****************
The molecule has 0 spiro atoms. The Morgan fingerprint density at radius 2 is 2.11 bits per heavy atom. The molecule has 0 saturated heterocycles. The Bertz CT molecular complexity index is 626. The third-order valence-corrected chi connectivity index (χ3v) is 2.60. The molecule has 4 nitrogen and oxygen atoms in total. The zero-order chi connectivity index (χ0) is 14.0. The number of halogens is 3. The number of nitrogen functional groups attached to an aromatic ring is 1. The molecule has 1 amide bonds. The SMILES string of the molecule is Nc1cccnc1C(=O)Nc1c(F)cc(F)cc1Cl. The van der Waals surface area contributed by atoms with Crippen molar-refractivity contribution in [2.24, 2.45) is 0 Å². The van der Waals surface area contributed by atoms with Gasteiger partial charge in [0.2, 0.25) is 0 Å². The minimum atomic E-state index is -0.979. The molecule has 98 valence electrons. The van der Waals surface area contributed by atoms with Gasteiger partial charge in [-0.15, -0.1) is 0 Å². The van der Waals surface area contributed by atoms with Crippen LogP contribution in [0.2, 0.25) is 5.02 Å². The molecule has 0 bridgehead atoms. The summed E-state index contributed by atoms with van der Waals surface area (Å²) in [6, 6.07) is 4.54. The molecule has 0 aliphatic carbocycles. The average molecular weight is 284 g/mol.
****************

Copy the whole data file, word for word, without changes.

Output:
The molecule has 0 spiro atoms. The Morgan fingerprint density at radius 2 is 2.11 bits per heavy atom. The molecule has 0 saturated heterocycles. The Bertz CT molecular complexity index is 626. The third-order valence-corrected chi connectivity index (χ3v) is 2.60. The molecule has 4 nitrogen and oxygen atoms in total. The zero-order chi connectivity index (χ0) is 14.0. The number of halogens is 3. The number of nitrogen functional groups attached to an aromatic ring is 1. The molecule has 1 amide bonds. The SMILES string of the molecule is Nc1cccnc1C(=O)Nc1c(F)cc(F)cc1Cl. The van der Waals surface area contributed by atoms with Crippen molar-refractivity contribution in [2.24, 2.45) is 0 Å². The van der Waals surface area contributed by atoms with Gasteiger partial charge in [0.2, 0.25) is 0 Å². The minimum atomic E-state index is -0.979. The molecule has 98 valence electrons. The van der Waals surface area contributed by atoms with Gasteiger partial charge in [-0.15, -0.1) is 0 Å². The van der Waals surface area contributed by atoms with Crippen LogP contribution in [0.2, 0.25) is 5.02 Å². The molecule has 0 bridgehead atoms. The summed E-state index contributed by atoms with van der Waals surface area (Å²) in [6, 6.07) is 4.54. The molecule has 0 aliphatic carbocycles. The average molecular weight is 284 g/mol.